Thursday, 19 March 2015

Being a Beginning Teacher in NZ

I was lucky enough recently to have a wonderful evening catching up with a group of teacher friends from university. We had all graduated from the Grad Dip programme at AU and all come from an amazingly diverse array of backgrounds. We were all taking advantage of the beginning of term and the 'last free time' we expected to have for a while. 

After the congenial chatter died away we moved onto the inevitable topic of being a PRT and what that meant for our year ahead. We reflected on the stark reality of being a beginning teacher and trying to maintain the balance of workload and expectations with any form of a social life. We all know that it is necessary to have a good 'work/life balance' but trying to achieve that balance is a mighty challenge.

I will admit that sometimes feel that I am not cut out to be a teacher. I spend so much time preparing lessons, creating resources, planning, reporting etc. that I come to the conclusion that maybe I'm just not cut out to be a teacher, let alone the kind of teacher I want to be.  I understand that as a new teacher, it is going to be harder, take longer, and be more challenging. Learning any new skill or role takes time and of course is going to be more 'full on'. I love learning, reflecting and improving my practice but at some point you have to stop and think does it really have to be this hard? 

I am fortunate enough to be working in a school with an amazing mentor teacher, in a newly formed learning hub this year. We collaborate and co-construct planning and lessons, either face to face or using the ever convenient Google Docs.  Upon further discussion with my peers I realise how truly fortunate I am to be in a genuinely collaborative and supportive environment. In my first year I reached out for help and advice from my Mentor, Senior Management and peers to help me cope with the workload, behaviour, and classroom management, and they were all willing to give it.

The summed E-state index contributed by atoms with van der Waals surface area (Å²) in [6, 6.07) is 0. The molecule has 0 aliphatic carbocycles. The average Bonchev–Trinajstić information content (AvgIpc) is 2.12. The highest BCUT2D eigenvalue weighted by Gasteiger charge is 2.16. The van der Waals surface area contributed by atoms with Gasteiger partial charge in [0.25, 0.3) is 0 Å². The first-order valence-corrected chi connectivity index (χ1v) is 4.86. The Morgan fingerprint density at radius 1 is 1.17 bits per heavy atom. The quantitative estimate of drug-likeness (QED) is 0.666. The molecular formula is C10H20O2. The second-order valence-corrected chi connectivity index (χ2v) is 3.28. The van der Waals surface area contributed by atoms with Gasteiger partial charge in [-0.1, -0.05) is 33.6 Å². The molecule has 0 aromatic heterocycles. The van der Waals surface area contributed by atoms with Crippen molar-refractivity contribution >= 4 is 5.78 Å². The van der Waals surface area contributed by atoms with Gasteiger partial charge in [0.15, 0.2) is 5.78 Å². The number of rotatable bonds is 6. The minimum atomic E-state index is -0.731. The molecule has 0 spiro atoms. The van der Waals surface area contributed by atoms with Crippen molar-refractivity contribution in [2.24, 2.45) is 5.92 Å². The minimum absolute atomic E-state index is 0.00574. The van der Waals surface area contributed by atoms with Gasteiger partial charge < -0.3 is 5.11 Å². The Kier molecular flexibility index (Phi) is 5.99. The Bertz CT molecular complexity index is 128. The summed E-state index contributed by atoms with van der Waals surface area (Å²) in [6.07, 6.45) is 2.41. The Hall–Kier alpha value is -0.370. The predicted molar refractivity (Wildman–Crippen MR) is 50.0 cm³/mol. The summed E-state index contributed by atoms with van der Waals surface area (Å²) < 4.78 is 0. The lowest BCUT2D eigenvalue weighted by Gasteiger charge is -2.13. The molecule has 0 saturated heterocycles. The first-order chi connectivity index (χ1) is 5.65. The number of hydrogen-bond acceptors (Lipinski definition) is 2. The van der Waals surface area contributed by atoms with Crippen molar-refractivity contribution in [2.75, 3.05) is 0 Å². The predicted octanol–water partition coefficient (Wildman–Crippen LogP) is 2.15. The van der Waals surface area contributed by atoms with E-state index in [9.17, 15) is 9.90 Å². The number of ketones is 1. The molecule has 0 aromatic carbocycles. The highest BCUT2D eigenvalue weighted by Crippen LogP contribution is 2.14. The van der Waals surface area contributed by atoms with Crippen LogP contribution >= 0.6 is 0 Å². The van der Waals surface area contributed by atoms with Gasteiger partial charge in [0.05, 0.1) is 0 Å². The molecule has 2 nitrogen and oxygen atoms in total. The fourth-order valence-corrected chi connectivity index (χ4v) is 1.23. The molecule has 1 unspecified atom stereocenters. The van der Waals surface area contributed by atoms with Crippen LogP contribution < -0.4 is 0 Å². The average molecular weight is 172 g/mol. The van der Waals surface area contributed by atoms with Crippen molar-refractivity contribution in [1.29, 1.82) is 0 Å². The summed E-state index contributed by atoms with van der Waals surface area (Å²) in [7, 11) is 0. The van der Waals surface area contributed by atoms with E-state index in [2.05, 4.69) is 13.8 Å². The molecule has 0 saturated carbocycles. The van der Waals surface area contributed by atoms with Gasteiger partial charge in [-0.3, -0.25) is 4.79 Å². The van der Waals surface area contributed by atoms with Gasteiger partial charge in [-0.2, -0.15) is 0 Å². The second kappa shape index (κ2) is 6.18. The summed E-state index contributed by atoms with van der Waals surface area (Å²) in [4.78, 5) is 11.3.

My friends have had varied experiences in their respective schools but the common theme is one of doing it largely alone. Yes they have Mentor teachers who support/advise them to varying degrees but when it comes down to the day to day, they are in their classroom on their own.  One of the biggest benefits I have found from my experiences as a PRT in a team-teaching environment is the feedback and reflective practices inherent within. I am able to unpack my lessons if necessary, review my classroom management techniques and reflect on my teaching practice regularly and constructively with the guidance and opinion of a peer. 

Self reflection is an important part of any profession (I would go as far to say it is a necessity in life) but to do so with an expert other is the true meaning of social learning and Vygotsky's ZPD. 

It would be fantastic if some kind of apprenticeship programme could be developed for beginning teachers, providing the opportunities for PRTs to learn and develop with the aid of an expert other. Experiencing the day to day realities of being in the classroom and what the role of a teacher really involves alongside co-construction of resources and planning would set new teachers up to succeed. Current university placements don't even come close to the real thing. John Hattie mentioned in his talk at last year's Festival of Education that there is an alarming retention rate for new teachers and that many leave the profession within their first 5 years. 

I am thankful for the support and mentoring I receive but it makes me wonder if I am struggling, how are PRT's coping in less than supportive environments?